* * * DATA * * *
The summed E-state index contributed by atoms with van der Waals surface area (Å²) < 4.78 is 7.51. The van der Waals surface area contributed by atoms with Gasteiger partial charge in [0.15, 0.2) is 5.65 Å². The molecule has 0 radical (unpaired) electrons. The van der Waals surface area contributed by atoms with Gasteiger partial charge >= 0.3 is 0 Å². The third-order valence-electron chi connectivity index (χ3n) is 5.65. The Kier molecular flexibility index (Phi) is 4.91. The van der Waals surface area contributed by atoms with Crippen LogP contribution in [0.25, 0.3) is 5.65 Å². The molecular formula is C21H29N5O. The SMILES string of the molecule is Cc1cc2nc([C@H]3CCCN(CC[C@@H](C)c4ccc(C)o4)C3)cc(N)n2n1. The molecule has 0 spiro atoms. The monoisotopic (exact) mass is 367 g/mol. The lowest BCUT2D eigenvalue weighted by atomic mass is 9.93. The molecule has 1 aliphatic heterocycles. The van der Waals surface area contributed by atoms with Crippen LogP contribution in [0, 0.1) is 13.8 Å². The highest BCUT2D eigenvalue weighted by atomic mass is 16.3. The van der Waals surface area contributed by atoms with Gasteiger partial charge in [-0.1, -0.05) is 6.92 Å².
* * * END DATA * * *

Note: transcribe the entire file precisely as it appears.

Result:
The summed E-state index contributed by atoms with van der Waals surface area (Å²) < 4.78 is 7.51. The van der Waals surface area contributed by atoms with Gasteiger partial charge in [0.15, 0.2) is 5.65 Å². The molecule has 0 radical (unpaired) electrons. The van der Waals surface area contributed by atoms with Gasteiger partial charge >= 0.3 is 0 Å². The third-order valence-electron chi connectivity index (χ3n) is 5.65. The Kier molecular flexibility index (Phi) is 4.91. The van der Waals surface area contributed by atoms with Crippen LogP contribution in [0.25, 0.3) is 5.65 Å². The molecular formula is C21H29N5O. The SMILES string of the molecule is Cc1cc2nc([C@H]3CCCN(CC[C@@H](C)c4ccc(C)o4)C3)cc(N)n2n1. The molecule has 0 spiro atoms. The monoisotopic (exact) mass is 367 g/mol. The lowest BCUT2D eigenvalue weighted by atomic mass is 9.93. The molecule has 1 aliphatic heterocycles. The van der Waals surface area contributed by atoms with Crippen LogP contribution in [0, 0.1) is 13.8 Å². The highest BCUT2D eigenvalue weighted by atomic mass is 16.3. The van der Waals surface area contributed by atoms with Gasteiger partial charge in [-0.1, -0.05) is 6.92 Å².